By Nutri People
When some people think of algae, they are reminded about the unsightly green bloom that covers ponds in summer. However, algae are crucial to life. For example, they carry out nearly half of all photosynthesis on the planet. Many contain chlorophyll, vitamins, minerals and protein, so make a highly nutritious food. They are amazingly resilient, and can withstand both very hot and freezing cold temperatures, such as hot springs and polar ice.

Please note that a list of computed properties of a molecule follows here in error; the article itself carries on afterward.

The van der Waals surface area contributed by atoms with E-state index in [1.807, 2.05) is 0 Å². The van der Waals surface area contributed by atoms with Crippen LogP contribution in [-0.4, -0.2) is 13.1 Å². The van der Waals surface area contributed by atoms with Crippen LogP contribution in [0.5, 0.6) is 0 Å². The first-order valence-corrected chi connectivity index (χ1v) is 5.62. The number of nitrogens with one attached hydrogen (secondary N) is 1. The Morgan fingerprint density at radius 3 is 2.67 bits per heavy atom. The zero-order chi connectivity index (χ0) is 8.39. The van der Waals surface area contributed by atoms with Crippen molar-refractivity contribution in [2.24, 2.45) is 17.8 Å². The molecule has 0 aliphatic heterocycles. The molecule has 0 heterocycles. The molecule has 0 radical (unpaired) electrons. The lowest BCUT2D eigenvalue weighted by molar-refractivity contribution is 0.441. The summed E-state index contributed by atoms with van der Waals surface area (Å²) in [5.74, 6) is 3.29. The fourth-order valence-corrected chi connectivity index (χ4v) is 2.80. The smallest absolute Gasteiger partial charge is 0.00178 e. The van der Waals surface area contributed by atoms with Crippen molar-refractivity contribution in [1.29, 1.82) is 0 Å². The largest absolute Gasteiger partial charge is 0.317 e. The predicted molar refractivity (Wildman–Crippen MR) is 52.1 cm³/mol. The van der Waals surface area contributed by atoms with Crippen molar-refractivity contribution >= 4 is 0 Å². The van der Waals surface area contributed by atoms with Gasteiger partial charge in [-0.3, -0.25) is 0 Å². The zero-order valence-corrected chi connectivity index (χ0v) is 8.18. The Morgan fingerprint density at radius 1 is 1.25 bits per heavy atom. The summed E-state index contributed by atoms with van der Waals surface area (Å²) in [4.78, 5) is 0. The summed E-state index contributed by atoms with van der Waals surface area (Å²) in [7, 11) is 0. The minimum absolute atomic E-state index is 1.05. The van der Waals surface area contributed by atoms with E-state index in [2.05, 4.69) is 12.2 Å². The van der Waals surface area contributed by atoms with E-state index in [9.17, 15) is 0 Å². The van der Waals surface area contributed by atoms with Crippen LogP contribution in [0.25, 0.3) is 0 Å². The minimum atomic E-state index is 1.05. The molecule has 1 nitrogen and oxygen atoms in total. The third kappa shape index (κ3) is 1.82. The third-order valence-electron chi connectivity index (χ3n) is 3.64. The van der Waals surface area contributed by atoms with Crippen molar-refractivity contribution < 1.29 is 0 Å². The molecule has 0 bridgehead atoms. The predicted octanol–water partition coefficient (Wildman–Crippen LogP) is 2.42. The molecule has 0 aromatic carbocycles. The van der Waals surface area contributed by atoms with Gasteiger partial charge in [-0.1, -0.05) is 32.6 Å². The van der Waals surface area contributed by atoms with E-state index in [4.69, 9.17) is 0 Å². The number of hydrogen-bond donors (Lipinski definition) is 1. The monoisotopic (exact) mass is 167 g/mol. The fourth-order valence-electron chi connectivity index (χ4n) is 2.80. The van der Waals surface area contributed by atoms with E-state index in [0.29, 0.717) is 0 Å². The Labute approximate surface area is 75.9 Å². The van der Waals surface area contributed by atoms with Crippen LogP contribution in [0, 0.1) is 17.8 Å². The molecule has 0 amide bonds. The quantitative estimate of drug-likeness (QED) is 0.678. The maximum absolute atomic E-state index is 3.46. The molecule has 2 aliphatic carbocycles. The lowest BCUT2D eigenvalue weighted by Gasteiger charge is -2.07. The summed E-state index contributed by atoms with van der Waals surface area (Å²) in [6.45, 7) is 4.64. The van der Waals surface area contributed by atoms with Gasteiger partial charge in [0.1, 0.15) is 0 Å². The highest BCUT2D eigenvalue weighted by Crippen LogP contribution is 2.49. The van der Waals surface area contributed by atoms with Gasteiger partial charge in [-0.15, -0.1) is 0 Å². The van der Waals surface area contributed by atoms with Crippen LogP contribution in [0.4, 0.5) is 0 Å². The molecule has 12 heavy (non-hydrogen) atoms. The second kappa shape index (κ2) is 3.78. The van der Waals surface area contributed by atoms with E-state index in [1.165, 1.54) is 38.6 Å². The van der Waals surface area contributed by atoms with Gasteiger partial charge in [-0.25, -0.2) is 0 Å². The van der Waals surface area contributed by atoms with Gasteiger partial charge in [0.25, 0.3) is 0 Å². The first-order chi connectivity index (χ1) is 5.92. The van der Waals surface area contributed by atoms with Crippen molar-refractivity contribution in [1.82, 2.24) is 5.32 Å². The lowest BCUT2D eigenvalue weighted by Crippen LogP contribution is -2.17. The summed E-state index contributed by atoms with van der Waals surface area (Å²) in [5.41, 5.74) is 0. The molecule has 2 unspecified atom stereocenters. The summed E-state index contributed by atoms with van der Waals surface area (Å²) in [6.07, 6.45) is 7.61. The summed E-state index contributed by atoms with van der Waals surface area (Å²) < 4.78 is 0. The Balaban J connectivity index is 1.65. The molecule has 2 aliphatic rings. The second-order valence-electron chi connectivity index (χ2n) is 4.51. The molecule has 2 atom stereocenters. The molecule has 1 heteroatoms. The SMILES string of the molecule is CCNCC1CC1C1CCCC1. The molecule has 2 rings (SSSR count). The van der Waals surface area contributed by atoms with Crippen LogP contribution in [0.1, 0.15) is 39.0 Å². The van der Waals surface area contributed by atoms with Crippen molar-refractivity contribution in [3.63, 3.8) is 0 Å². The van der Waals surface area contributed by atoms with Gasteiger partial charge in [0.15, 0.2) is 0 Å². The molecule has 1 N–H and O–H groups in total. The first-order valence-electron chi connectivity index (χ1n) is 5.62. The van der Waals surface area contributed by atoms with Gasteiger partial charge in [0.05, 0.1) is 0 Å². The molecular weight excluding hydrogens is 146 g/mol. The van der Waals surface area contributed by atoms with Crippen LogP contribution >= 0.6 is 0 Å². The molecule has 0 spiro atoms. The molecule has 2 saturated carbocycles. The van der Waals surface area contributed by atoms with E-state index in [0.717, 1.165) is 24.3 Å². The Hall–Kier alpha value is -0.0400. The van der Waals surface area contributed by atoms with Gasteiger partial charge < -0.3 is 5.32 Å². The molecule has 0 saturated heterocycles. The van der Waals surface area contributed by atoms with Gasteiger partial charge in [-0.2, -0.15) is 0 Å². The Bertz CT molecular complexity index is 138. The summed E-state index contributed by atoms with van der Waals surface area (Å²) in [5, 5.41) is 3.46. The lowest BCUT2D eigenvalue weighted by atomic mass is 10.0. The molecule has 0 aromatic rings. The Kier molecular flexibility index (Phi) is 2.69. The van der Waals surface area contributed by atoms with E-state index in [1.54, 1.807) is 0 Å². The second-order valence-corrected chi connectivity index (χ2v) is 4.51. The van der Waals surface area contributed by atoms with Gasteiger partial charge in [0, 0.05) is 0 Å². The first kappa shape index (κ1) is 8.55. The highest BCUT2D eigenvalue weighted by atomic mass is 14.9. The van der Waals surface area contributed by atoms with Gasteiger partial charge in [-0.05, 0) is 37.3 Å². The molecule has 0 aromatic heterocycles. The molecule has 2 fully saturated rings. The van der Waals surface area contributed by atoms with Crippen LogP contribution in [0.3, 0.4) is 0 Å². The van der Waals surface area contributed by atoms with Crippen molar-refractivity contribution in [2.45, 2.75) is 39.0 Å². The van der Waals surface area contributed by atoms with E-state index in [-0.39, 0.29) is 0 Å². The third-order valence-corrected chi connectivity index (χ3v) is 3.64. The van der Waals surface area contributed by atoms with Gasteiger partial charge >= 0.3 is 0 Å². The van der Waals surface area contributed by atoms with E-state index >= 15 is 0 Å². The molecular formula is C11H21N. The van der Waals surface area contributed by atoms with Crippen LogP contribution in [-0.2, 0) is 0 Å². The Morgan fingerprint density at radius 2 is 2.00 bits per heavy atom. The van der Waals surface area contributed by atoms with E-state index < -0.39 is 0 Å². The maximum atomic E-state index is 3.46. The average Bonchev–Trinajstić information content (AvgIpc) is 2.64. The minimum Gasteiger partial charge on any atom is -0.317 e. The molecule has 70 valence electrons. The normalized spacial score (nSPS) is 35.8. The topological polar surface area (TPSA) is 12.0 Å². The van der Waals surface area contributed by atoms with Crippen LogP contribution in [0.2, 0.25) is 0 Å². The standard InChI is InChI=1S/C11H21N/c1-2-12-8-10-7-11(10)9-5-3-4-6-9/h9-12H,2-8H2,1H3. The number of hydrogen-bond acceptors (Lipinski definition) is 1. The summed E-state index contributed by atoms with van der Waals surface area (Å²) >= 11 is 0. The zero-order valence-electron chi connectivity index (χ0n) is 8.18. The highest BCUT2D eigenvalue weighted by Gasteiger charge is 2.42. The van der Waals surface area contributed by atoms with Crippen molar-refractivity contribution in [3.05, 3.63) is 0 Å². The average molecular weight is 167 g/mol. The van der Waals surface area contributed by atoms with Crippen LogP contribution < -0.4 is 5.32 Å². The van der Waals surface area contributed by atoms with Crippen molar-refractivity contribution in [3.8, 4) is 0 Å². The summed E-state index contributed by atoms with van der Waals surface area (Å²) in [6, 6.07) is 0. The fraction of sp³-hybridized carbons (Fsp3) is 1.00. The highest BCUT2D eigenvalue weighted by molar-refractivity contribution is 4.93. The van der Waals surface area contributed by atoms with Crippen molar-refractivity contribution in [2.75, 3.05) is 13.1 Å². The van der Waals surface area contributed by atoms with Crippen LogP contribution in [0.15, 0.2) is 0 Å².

Algae were one of the first forms of life on Earth. There are literally hundreds of thousands of species. Algae are the main plants to be found in seas and in many lakes and rivers. They can even grow on soil, rocks and trees. Despite being called a plant, algae do not have roots, leaves, flowers, seeds or stems. Most are too small to be seen by the naked eye; these are called micro-algae. Chlorella, Spirulina and Haematococcus pluvialis are examples. Micro-algae are at the bottom of the food chain in the oceans, providing food for a variety of fish. Seaweeds are also algae, of which there are a vast array of shapes, colours and sizes. Kelps (seaweed) are an important source of food around the world.
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